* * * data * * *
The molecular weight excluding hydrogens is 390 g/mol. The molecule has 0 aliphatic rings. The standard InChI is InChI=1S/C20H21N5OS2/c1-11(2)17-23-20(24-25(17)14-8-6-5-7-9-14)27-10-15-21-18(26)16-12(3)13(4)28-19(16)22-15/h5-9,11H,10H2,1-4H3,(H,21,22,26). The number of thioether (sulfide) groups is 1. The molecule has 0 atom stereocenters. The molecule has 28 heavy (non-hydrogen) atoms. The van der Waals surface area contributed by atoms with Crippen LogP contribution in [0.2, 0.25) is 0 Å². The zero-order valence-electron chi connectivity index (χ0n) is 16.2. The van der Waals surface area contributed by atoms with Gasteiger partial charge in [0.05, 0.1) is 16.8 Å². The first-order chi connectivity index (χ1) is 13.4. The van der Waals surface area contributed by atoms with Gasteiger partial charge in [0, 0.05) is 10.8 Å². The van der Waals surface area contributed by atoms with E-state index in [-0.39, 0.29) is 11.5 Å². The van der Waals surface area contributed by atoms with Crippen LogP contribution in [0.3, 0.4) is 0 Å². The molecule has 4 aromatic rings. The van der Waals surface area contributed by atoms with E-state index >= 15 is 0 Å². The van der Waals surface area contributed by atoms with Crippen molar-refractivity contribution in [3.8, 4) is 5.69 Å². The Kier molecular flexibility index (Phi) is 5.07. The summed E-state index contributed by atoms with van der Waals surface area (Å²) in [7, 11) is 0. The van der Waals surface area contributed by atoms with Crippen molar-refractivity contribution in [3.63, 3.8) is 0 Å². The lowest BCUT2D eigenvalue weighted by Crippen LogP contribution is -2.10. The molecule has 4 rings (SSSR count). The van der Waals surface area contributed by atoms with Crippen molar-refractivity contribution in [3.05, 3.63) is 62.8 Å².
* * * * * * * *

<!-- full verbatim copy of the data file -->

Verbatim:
The molecular weight excluding hydrogens is 390 g/mol. The molecule has 0 aliphatic rings. The standard InChI is InChI=1S/C20H21N5OS2/c1-11(2)17-23-20(24-25(17)14-8-6-5-7-9-14)27-10-15-21-18(26)16-12(3)13(4)28-19(16)22-15/h5-9,11H,10H2,1-4H3,(H,21,22,26). The number of thioether (sulfide) groups is 1. The molecule has 0 atom stereocenters. The molecule has 28 heavy (non-hydrogen) atoms. The van der Waals surface area contributed by atoms with Crippen LogP contribution in [0.2, 0.25) is 0 Å². The zero-order valence-electron chi connectivity index (χ0n) is 16.2. The van der Waals surface area contributed by atoms with Gasteiger partial charge in [0.05, 0.1) is 16.8 Å². The first-order chi connectivity index (χ1) is 13.4. The van der Waals surface area contributed by atoms with Gasteiger partial charge in [0, 0.05) is 10.8 Å². The van der Waals surface area contributed by atoms with E-state index in [-0.39, 0.29) is 11.5 Å². The van der Waals surface area contributed by atoms with Crippen LogP contribution in [0.3, 0.4) is 0 Å². The molecule has 4 aromatic rings. The van der Waals surface area contributed by atoms with E-state index >= 15 is 0 Å². The van der Waals surface area contributed by atoms with Crippen molar-refractivity contribution in [3.8, 4) is 5.69 Å². The Kier molecular flexibility index (Phi) is 5.07. The summed E-state index contributed by atoms with van der Waals surface area (Å²) in [7, 11) is 0. The van der Waals surface area contributed by atoms with Crippen molar-refractivity contribution in [3.63, 3.8) is 0 Å². The lowest BCUT2D eigenvalue weighted by Crippen LogP contribution is -2.10. The molecule has 4 rings (SSSR count). The van der Waals surface area contributed by atoms with Crippen molar-refractivity contribution in [3.05, 3.63) is 62.8 Å².